Surviving the Swedish winter

​Even in the darkness, there is always a light to be found. Make the best of the season with these winter survival tips from our student ambassador Teanette.
Picture of Chalmers Campus during Winter

It’s the beginning of November: the last of the autumn leaves are holding tenuously to their branches, gloves and scarves are making their appearance, and it’s getting harder to wake up each morning. Winter is Coming. Having already survived one winter in Gothenburg, I can tell you that the rumours are true – they are cold, they are dark, and they can be quite depressing. However, even in the Swedish winter, there is always a light to be found. This is how I made the best of my winter at Chalmers.

Light up the way
One of the biggest dangers of winter is feeling isolated. This was particularly true during the pandemic times - when the temperature dropped and classes were online, it was almost too tempting to just stay inside your apartment the entire day. The most important advice I have is to get up and get out! Only when I did this, did I realise that winter offers a unique way to build connections: lights. It’s very typical to see cheerful light decorations or candles all over Chalmers and Gothenburg in winter, in public spaces and in personal residences. There’s a special solidarity in putting up these lights – a sign that, regardless of who you are or where you come from, we can stand together as humans to lighten even the darkest of times. It inspired me to put up my own light decorations. I spent many an afternoon with a cup of coffee admiring the twinkling of lights in the distance, imagining that they were signals to communicate that, despite the darkness, we persevere.

Eat right (Eat light)
Most of my international student friends agree: it’s not the cold of the Swedish winter that gets you down, but the dark. Humans need sunlight to function, not just on a psychological level, but a physical one. One way to strengthen your body during this dark season is to eat right (eat light!) Get yourself some vitamin D and make sure to take it! There is some debate on when it is most beneficial to start taking these vitamins, with one school of thought encouraging people to start a couple of months before winter, and another arguing that your body cannot build up a storage of these nutrients anyway. What I personally found to work is to get a good multivitamin that you can take all year round, while possibly supplementing it with a stronger vitamin D dosage in the winter. That being said, sunlight remains the best source of vitamin D for your body, so make sure to enjoy those sunshine rays as often as you can!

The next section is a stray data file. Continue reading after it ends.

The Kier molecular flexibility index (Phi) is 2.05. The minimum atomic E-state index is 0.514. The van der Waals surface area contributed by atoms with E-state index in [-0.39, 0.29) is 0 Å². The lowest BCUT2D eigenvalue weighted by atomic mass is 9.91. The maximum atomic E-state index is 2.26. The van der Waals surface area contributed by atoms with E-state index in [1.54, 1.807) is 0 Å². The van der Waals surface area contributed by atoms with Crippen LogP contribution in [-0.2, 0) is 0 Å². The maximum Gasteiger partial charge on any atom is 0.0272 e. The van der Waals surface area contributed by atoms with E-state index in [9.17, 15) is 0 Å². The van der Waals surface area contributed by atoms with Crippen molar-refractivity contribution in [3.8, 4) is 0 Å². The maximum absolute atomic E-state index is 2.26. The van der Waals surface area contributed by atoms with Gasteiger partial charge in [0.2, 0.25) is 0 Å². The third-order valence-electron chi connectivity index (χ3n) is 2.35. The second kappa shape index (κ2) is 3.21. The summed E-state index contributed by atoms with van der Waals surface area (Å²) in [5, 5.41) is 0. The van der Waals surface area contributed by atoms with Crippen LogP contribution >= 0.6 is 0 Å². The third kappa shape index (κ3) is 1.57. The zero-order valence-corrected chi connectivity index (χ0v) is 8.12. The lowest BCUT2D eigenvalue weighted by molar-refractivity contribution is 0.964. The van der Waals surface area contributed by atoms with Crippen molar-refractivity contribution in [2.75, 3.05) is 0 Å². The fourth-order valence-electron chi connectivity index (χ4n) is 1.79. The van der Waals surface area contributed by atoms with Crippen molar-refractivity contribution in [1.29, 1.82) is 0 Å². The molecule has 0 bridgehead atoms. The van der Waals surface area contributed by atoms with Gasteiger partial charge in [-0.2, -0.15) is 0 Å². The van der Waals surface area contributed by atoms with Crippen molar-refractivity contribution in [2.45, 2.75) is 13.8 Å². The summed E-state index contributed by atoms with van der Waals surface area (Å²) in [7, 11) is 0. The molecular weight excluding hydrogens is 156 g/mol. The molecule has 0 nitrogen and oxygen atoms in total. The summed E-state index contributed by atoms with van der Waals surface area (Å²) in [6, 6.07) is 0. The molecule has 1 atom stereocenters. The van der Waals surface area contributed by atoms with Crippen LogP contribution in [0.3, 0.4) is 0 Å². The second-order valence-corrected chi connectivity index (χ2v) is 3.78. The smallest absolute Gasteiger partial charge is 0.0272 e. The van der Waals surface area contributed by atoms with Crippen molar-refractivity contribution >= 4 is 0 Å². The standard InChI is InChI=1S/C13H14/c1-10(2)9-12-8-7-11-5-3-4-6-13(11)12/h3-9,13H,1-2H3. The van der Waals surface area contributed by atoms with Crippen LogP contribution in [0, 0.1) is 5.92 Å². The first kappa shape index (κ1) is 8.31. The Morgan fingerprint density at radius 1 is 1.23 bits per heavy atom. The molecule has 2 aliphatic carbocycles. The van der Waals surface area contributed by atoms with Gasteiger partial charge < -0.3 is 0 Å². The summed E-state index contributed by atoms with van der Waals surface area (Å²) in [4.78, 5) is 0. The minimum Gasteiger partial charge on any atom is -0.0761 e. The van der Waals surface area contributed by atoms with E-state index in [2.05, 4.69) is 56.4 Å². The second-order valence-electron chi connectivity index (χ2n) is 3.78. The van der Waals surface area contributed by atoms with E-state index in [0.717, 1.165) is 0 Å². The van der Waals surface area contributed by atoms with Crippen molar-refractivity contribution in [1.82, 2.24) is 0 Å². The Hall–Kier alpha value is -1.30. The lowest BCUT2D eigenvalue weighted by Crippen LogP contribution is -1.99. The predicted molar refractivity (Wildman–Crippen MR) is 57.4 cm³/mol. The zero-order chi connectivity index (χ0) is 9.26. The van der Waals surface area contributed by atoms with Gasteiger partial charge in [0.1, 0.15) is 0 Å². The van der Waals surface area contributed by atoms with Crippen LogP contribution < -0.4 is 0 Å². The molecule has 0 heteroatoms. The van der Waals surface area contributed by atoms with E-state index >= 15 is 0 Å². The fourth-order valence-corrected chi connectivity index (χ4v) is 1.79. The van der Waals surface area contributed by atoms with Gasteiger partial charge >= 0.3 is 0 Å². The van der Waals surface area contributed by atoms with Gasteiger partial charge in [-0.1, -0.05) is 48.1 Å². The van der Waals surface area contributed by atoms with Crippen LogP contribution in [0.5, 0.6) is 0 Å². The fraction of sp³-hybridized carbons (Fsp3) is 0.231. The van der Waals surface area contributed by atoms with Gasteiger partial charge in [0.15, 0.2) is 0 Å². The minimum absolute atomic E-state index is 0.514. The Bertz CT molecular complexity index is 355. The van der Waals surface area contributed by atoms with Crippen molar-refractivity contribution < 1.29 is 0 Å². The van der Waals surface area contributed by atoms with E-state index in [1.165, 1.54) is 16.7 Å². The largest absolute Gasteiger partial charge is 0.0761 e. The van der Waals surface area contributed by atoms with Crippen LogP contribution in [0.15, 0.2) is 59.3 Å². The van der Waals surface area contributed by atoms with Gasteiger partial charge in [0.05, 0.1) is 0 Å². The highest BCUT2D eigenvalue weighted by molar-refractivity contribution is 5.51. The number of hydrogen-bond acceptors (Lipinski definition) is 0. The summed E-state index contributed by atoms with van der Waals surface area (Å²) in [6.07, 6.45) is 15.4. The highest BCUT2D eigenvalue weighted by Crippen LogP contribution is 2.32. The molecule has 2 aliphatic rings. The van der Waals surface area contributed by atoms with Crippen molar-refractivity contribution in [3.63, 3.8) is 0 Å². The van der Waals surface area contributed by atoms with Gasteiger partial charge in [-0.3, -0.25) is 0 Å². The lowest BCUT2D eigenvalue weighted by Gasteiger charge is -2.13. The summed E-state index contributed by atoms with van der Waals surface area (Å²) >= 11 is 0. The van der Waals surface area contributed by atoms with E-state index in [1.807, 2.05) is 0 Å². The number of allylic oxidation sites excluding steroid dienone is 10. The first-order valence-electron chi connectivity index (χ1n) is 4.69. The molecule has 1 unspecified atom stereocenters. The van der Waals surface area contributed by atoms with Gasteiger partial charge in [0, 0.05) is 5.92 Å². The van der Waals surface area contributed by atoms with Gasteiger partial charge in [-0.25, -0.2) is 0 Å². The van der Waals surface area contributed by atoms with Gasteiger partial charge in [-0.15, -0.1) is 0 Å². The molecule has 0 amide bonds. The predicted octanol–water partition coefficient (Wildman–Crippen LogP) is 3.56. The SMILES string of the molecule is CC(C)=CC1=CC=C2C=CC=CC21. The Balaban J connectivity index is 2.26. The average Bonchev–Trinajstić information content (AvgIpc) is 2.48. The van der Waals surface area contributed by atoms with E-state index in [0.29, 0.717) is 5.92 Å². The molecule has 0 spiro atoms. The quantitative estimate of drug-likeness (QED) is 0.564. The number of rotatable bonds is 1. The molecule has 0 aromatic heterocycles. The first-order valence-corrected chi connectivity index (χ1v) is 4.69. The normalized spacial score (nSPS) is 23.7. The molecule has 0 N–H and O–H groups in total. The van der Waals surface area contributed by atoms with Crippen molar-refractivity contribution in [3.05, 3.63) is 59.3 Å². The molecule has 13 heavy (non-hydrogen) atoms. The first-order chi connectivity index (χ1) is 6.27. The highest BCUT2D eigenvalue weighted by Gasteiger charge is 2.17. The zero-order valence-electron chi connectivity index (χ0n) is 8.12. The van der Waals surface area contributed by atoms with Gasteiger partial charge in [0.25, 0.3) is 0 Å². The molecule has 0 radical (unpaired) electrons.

Sleep right
One of the biggest challenges I faced during winter was establishing a constant sleep cycle. Specifically, I struggled to wake up in the mornings while it was still dark. It turns out, it’s immensely important for our circadian rhythm to be exposed to the right amount of light at the right times. I know some of my friends invested in special lamps that produce the same light spectrum as the sun. These can help wake you up in the morning and provide you with an energy boost when it counts. 
On the other hand, it’s also important to get to bed at a reasonable hour. Last winter I found myself staying up later and later watching Netflix series or scrolling on social media – it was so easy to snuggle up in my nice warm bed and just relax with my devices. However, exposing yourself to electronic screens close before bedtime makes it much harder to fall asleep. Cuddle up with a good book and a warm cup of tea instead!
Another factor that plays an essential role in your sleep cycle is getting enough exercise during the day. I know, I know, it’s hard to exercise when it’s cold... but it is important! Luckily there are a bunch of indoor sport facilities at Chalmers, like the climbing gym (Klätterlabbet), the sport hall, or Fysiken gym, which makes it a bit easier to be motivated. And you can book a spot at our very own sauna in the student union building after you exercise – another cherished (and highly recommended) Swedish tradition.  

Picture of lightshow on trees Dress right
As anybody who has spent any amount of time in Sweden will tell you: “There is no bad weather, only bad clothes.” Initially I wasn’t too worried about having the right clothing, because I thought that I could stay inside (where it is always cosy and warm) on cold days. However, if this is your mindset, you are missing out on everything that winter has to offer! Take a look at what the Swedish people do, and you will realise that they never let a bit of cold or rain deter them from being outdoors. And winter as a season has so much to offer in terms of stark aesthetic beauty and unique experiences. My friends and I took a trip to the archipelagos last year in the snow, and it was one of my most cherished winter memories – from seeing the frozen beaches, to being able to play in fields of undisturbed snow, to enjoying a warm cup of hot chocolate on the ferry on the way back. Plus, the student events at Chalmers certainly don’t stop because of the winter season. So go peruse those second-hand stores, and don’t let a lack of winter clothing make you miss out on an unforgettable winter adventure!

With the right mindset and preparation, the Swedish winter can be a very enjoyable and rewarding season – a time for reflection, beauty, and the opportunity to build unique connections. So light a candle, grab a warm cup of coffee, and enjoy your winter wonderland adventure!

Picture of Teanette

Author: Teanette

Page manager Published: Mon 01 Nov 2021.